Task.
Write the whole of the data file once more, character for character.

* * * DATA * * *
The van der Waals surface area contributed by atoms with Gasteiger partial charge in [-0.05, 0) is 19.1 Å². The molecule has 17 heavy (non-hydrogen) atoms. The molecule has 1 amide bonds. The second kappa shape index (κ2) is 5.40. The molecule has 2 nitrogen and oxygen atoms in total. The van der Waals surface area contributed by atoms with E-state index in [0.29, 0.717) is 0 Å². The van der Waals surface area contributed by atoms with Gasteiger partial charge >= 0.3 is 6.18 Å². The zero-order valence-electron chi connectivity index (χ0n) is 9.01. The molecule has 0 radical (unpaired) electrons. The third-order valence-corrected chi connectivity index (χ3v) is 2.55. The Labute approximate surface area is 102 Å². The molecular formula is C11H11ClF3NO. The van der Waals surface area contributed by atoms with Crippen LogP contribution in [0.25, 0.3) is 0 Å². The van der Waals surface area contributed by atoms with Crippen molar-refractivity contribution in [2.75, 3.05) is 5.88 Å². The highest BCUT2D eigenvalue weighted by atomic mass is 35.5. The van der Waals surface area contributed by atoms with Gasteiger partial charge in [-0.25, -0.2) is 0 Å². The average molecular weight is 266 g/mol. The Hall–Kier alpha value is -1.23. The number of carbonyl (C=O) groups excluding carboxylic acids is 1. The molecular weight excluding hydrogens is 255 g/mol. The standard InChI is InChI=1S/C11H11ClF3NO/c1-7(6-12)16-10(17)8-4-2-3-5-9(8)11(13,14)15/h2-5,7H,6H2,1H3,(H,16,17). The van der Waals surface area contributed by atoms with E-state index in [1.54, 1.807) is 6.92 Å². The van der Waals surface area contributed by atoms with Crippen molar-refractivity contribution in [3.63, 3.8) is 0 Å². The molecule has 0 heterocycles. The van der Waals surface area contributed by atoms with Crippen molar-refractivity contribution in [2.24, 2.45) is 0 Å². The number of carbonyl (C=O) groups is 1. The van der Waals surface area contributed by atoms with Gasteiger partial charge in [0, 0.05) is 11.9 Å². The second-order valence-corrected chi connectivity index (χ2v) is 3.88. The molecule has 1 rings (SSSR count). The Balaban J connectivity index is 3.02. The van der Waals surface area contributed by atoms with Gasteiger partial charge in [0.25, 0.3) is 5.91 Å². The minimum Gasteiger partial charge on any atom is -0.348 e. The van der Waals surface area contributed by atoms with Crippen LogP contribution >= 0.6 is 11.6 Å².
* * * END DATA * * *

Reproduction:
The van der Waals surface area contributed by atoms with Gasteiger partial charge in [-0.05, 0) is 19.1 Å². The molecule has 17 heavy (non-hydrogen) atoms. The molecule has 1 amide bonds. The second kappa shape index (κ2) is 5.40. The molecule has 2 nitrogen and oxygen atoms in total. The van der Waals surface area contributed by atoms with E-state index in [0.29, 0.717) is 0 Å². The van der Waals surface area contributed by atoms with Gasteiger partial charge >= 0.3 is 6.18 Å². The zero-order valence-electron chi connectivity index (χ0n) is 9.01. The molecule has 0 radical (unpaired) electrons. The third-order valence-corrected chi connectivity index (χ3v) is 2.55. The Labute approximate surface area is 102 Å². The molecular formula is C11H11ClF3NO. The van der Waals surface area contributed by atoms with Crippen LogP contribution in [0.25, 0.3) is 0 Å². The van der Waals surface area contributed by atoms with Crippen molar-refractivity contribution in [2.75, 3.05) is 5.88 Å². The highest BCUT2D eigenvalue weighted by atomic mass is 35.5. The van der Waals surface area contributed by atoms with Gasteiger partial charge in [-0.25, -0.2) is 0 Å². The average molecular weight is 266 g/mol. The Hall–Kier alpha value is -1.23. The number of carbonyl (C=O) groups excluding carboxylic acids is 1. The molecular weight excluding hydrogens is 255 g/mol. The standard InChI is InChI=1S/C11H11ClF3NO/c1-7(6-12)16-10(17)8-4-2-3-5-9(8)11(13,14)15/h2-5,7H,6H2,1H3,(H,16,17). The van der Waals surface area contributed by atoms with E-state index in [1.54, 1.807) is 6.92 Å². The van der Waals surface area contributed by atoms with Crippen molar-refractivity contribution in [3.63, 3.8) is 0 Å². The molecule has 0 heterocycles. The van der Waals surface area contributed by atoms with Crippen molar-refractivity contribution in [2.24, 2.45) is 0 Å². The number of carbonyl (C=O) groups is 1. The van der Waals surface area contributed by atoms with Gasteiger partial charge in [0, 0.05) is 11.9 Å². The second-order valence-corrected chi connectivity index (χ2v) is 3.88. The molecule has 1 rings (SSSR count). The Balaban J connectivity index is 3.02. The van der Waals surface area contributed by atoms with Gasteiger partial charge in [0.25, 0.3) is 5.91 Å². The minimum Gasteiger partial charge on any atom is -0.348 e. The van der Waals surface area contributed by atoms with Crippen LogP contribution >= 0.6 is 11.6 Å².